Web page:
(April 16, 2009) China’s Three Gorges Dam, due to be completed in November, is getting bigger every day on all fronts. While officially the government said it has spent 180 billion yuan (26.35 billion dollars) on building the 185-metre dam and a reservoir stretching more than 600 kilometres, local critics and foreign observers said the real figure could be more than twice that amount, and that’s just in the construction phase.
A new figure emerged in local media, indicating that nearly 100 billion yuan would have to be spent over the next 10 years to manage the myriad social and environmental problems that have risen alongside the dam’s concrete wall.
The financial magazine Caijing and local newspapers reported that 98.9 billion yuan would be needed over the next decade. Of this, 38.2 billion yuan would be spent on environmental protection.
A spokesman with the Yangtze River Water Resources Commission neither confirmed nor denied the figure, which has been submitted as part of a larger post-construction plan to China’s State Council.
“The plan is not finished,” he told the German Press Agency dpa. “It’s still in the early working phase.”
“The formal report will come out at the end of the year,” the spokesman said. “The State Council has not yet approved it.”
A State Council representative confirmed the report was in its drafting phase and refused to give details.
But the estimate confirmed that the environmental and social impact of the dam is not only massive in scale but larger than initially projected.
According to Caijing, since September, when the project authority carried out tests to try to raise the dam’s water level to a desired 175 metres, the surrounding region of Chongqing has seen 150 mudslides across 13 counties.
In one recent case, 55 people were evacuated from their homes in Yunyang County after 3.6 million cubic metres of soil became destabilized in November, state media reported. Night traffic on the Yangtze River was suspended for three days, the official Xinhua news agency reported. The ban was no small matter in an area that sees 300 vessels carrying 23,000 passengers every day.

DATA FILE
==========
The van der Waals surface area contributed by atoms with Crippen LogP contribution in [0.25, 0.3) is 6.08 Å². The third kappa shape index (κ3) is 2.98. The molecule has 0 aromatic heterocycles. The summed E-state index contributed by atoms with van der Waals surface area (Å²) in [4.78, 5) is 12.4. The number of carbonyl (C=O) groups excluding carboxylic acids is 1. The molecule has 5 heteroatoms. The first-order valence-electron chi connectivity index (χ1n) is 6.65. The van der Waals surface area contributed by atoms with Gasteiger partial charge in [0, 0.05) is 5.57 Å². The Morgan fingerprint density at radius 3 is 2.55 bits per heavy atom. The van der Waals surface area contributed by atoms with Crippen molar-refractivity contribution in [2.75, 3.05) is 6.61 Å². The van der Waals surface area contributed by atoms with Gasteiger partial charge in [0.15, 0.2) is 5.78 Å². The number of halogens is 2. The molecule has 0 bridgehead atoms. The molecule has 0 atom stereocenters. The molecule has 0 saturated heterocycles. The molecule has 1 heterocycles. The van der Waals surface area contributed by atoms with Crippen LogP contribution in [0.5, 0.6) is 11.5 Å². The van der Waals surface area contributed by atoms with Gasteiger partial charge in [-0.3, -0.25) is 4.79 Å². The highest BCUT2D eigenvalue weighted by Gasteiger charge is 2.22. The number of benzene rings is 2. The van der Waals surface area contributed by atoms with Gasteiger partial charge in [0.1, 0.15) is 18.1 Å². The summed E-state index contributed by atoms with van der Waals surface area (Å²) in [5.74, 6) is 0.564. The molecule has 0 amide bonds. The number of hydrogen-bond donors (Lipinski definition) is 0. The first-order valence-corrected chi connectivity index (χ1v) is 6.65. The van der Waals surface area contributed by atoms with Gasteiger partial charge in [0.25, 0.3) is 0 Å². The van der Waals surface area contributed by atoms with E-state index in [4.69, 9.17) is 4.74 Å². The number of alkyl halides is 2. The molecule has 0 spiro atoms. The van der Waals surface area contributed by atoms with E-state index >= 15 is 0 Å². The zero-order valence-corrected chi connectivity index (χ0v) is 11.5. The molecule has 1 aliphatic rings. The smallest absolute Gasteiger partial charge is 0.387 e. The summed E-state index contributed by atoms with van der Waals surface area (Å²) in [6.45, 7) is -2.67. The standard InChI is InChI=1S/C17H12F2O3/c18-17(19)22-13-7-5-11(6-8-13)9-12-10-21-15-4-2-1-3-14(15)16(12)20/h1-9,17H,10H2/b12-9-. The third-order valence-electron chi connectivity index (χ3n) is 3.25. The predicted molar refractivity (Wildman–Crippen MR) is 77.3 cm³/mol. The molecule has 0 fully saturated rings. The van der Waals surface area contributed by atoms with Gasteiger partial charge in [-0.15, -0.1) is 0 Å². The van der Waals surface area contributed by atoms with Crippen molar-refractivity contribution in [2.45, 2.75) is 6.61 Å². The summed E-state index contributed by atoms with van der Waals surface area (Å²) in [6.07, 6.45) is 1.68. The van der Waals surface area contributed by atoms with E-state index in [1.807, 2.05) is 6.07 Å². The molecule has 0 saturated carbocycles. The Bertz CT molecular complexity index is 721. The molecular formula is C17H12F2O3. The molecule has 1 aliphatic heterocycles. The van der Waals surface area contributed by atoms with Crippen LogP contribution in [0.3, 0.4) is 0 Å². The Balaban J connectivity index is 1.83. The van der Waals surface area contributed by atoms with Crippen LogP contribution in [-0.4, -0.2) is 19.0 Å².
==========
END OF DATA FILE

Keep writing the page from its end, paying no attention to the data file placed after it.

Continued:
The government has touted a benefits of the high-cost Three Gorges project, whose 26 generators, once operational, are to be able to supply the power needs of more than 18 million households.
But experts said the money to build the project and the resettlement of 1 million people to carry it out have been only part of the costs of the dam.
Fan Xiao, a geologist with the Sichuan Bureau of Geological Exploration of Mineral Resources, told dpa that the chance of geological hazards in the Three Gorges area has increased along with the difference between the high and low water level marks.
In the past, when the water fell to the low level mark before the wet season, it saw a 10-metre drop, but because of September’s trials, the most recent drop was almost 30 metres, Fan said.
Now, with more land set to be inundated when the water level is at its highest in the dry season, the chance of landslides could be increased when the water is lowered during the wet season.
Fan said the tests last year also revealed serious design flaws that could enhance geological hazards.
“When the water next to the dam wall reached 172 metres, the water at the end of the reservoir was over 175 metres. Some places which should have been above the water line were inundated, so they immediately stopped the water storage,” Fan said.
This is a serious problem for the project authority. If the reservoir can’t be filled to 175 metres, power-generating capacity would also not reach what was projected in the initial project design.
But, as engineers search for a solution, landslides aren’t the only geological concern weighing on the minds of the dam’s critics. Both Chinese and foreign experts have said that the earthquake in Sichuan in May, which killed more than 80,000 people, might have been triggered by the weight of the 156-metre-high Zipingpu Dam.
A longtime critic of the Three Gorges Dam, Dai Qing, said the dam is also in an earthquake zone and that she is worried about the impact of the changing pressure as its water levels fluctuate.
“I’m concerned about earthquakes and other geological disasters – things which cannot be controlled by humans and cannot be stopped,” Dai said by telephone.
Dai also questioned why another 100 billion yuan of public money would be spent on the project and called for the national auditing bureau to hold a hearing on how the original funding has been spent.
“I’m one of the people who has paid for this,” Dai said. “I have the right to know where the money has gone.”
Press, eFluxMedia, April 16, 2009